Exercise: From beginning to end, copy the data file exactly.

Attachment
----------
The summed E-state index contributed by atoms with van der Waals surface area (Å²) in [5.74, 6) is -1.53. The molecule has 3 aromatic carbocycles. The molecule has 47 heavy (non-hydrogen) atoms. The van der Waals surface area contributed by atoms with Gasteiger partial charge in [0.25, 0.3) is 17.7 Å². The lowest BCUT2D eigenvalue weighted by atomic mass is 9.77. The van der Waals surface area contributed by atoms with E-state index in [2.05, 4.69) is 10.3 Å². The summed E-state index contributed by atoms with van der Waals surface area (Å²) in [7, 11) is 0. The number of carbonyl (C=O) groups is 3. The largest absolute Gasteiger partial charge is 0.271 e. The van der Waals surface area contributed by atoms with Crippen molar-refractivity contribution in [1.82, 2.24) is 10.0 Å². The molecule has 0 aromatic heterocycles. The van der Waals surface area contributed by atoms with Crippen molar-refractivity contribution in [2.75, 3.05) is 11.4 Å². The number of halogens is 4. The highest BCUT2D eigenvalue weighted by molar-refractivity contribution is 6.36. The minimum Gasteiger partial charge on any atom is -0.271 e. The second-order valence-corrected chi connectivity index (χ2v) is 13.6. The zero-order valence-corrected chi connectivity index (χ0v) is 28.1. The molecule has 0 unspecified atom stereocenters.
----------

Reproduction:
The summed E-state index contributed by atoms with van der Waals surface area (Å²) in [5.74, 6) is -1.53. The molecule has 3 aromatic carbocycles. The molecule has 47 heavy (non-hydrogen) atoms. The van der Waals surface area contributed by atoms with Gasteiger partial charge in [0.25, 0.3) is 17.7 Å². The lowest BCUT2D eigenvalue weighted by atomic mass is 9.77. The van der Waals surface area contributed by atoms with E-state index in [2.05, 4.69) is 10.3 Å². The summed E-state index contributed by atoms with van der Waals surface area (Å²) in [7, 11) is 0. The number of carbonyl (C=O) groups is 3. The largest absolute Gasteiger partial charge is 0.271 e. The van der Waals surface area contributed by atoms with Crippen molar-refractivity contribution in [1.82, 2.24) is 10.0 Å². The molecule has 0 aromatic heterocycles. The van der Waals surface area contributed by atoms with Crippen molar-refractivity contribution in [2.75, 3.05) is 11.4 Å². The number of halogens is 4. The highest BCUT2D eigenvalue weighted by molar-refractivity contribution is 6.36. The minimum Gasteiger partial charge on any atom is -0.271 e. The second-order valence-corrected chi connectivity index (χ2v) is 13.6. The zero-order valence-corrected chi connectivity index (χ0v) is 28.1. The molecule has 0 unspecified atom stereocenters.